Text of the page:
Source: NY Times
By Christina Goldbaum

A Manhattan science teacher by trade, Jonas De Leon is a pilot at heart.

This fall he even began teaching some of his students about aviation at Gregorio Luperon High School for Science and Mathematics, work that was featured in a PBS report on Friday.

Just two days later, Mr. De Leon’s skills as a pilot were put to a terrifying real-life test: The plane he was flying on Sunday made an emergency landing on the ninth hole of a golf course in Paramus, N.J.

Of the four people on the plane when it landed, three sustained minor injuries, Sgt. Michael Pollaro of the Paramus Police Department said.

Ron Dorell, a cashier in the pro shop of the Paramus Golf Course, said he first noticed the small plane circling the course around noon. Eventually it passed over the crest of a hill, out of sight of staff members in the shop.

Minutes later, passers-by who had been driving by the golf course rushed into the clubhouse to report that a plane had landed on the course.

“There’s a lot of open space on the golf course,” Mr. Dorell said, speculating that the pilot might have considered it the best possible landing space in the area.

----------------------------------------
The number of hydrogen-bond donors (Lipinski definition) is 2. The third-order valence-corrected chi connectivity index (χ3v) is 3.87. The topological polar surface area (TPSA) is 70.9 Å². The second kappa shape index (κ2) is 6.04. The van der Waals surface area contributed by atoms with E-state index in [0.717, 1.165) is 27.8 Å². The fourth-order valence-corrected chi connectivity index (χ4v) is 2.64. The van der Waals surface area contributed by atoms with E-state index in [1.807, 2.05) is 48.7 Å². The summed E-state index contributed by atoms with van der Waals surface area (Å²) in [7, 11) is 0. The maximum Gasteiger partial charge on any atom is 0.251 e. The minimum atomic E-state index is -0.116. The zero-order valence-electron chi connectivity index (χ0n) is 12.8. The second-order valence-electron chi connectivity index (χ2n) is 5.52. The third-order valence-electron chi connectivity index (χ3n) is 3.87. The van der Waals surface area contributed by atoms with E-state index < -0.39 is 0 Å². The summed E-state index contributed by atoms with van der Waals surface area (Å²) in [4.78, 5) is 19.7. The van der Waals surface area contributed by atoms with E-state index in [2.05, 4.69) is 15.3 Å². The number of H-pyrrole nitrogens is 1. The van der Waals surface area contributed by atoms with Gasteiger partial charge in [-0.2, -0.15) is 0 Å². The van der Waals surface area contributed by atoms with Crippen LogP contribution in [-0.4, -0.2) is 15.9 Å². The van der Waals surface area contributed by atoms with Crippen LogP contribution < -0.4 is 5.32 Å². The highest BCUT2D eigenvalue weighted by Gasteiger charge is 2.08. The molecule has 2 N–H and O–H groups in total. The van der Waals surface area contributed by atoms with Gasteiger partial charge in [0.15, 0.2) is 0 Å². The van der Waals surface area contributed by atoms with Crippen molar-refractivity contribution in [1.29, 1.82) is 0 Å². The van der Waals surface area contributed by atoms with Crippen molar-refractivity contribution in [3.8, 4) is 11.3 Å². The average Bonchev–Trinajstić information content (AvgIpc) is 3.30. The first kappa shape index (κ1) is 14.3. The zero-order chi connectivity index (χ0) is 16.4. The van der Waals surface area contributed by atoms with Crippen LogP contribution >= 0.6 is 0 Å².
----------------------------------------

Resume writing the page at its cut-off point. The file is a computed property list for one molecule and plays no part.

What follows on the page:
Only about 18 golfers were on the course when the plane went down, according to Mr. Dorell. Because of a frost delay earlier in the morning, the golfers had only set out at noon and were nowhere near the ninth hole when the plane landed there.

“Normally we are packed on a weekend,” Mr. Dorrell said. “But luckily, because of the frost, we didn’t have anyone out there on the back nine, so none of our golfers were injured.”

Christine La Palma, Mr. De Leon’s partner, said in a phone interview on Sunday that she had just arrived at the hospital where the passengers were taken for treatment, and that she had no information about the circumstances of the landing.

“Right now my only concern is whether everyone is O.K.,” Ms. La Palma said.

In the PBS report, Mr. De Leon is described as having dreamed of learning to fly ever since he was a child watching planes from his parents’ porch. He began taking lessons at 17 and later bought a 1984 single-engine Mooney aircraft.

Becoming a pilot “was the only dream I had that stayed with me,” Mr. De Leon told PBS.

On Sunday, Mr. De Leon took off from Lincoln Park Airport in Lincoln Park, N.J., and landed on the 18-hole course around 12:15 p.m., according to Sergeant Pollaro.

“We tell all our pilots to train as if this will happen to you,” said Richard McSpadden, executive director of the Aircraft Owners and Pilots Association’s Air Safety Institute. But an emergency landing like this, he said, “is very rare.”

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